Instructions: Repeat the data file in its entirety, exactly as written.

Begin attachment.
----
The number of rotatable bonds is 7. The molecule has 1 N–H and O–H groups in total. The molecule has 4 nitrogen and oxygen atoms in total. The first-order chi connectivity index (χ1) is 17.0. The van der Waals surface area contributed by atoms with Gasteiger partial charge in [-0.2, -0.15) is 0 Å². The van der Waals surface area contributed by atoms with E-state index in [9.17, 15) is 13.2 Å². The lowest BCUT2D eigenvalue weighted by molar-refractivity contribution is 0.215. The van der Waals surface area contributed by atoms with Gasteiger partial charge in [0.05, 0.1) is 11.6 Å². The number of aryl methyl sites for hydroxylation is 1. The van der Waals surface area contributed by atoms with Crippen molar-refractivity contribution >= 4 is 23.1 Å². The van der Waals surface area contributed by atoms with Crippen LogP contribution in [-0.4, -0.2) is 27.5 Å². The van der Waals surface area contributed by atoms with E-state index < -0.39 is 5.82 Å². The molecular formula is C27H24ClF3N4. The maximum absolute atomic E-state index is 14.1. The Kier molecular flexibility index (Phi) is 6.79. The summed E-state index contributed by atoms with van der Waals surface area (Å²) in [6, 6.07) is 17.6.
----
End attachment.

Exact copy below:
The number of rotatable bonds is 7. The molecule has 1 N–H and O–H groups in total. The molecule has 4 nitrogen and oxygen atoms in total. The first-order chi connectivity index (χ1) is 17.0. The van der Waals surface area contributed by atoms with Gasteiger partial charge in [-0.2, -0.15) is 0 Å². The van der Waals surface area contributed by atoms with E-state index in [9.17, 15) is 13.2 Å². The lowest BCUT2D eigenvalue weighted by molar-refractivity contribution is 0.215. The van der Waals surface area contributed by atoms with Gasteiger partial charge in [0.05, 0.1) is 11.6 Å². The number of aryl methyl sites for hydroxylation is 1. The van der Waals surface area contributed by atoms with Crippen molar-refractivity contribution >= 4 is 23.1 Å². The van der Waals surface area contributed by atoms with Crippen LogP contribution in [-0.4, -0.2) is 27.5 Å². The van der Waals surface area contributed by atoms with E-state index < -0.39 is 5.82 Å². The molecular formula is C27H24ClF3N4. The maximum absolute atomic E-state index is 14.1. The Kier molecular flexibility index (Phi) is 6.79. The summed E-state index contributed by atoms with van der Waals surface area (Å²) in [6, 6.07) is 17.6.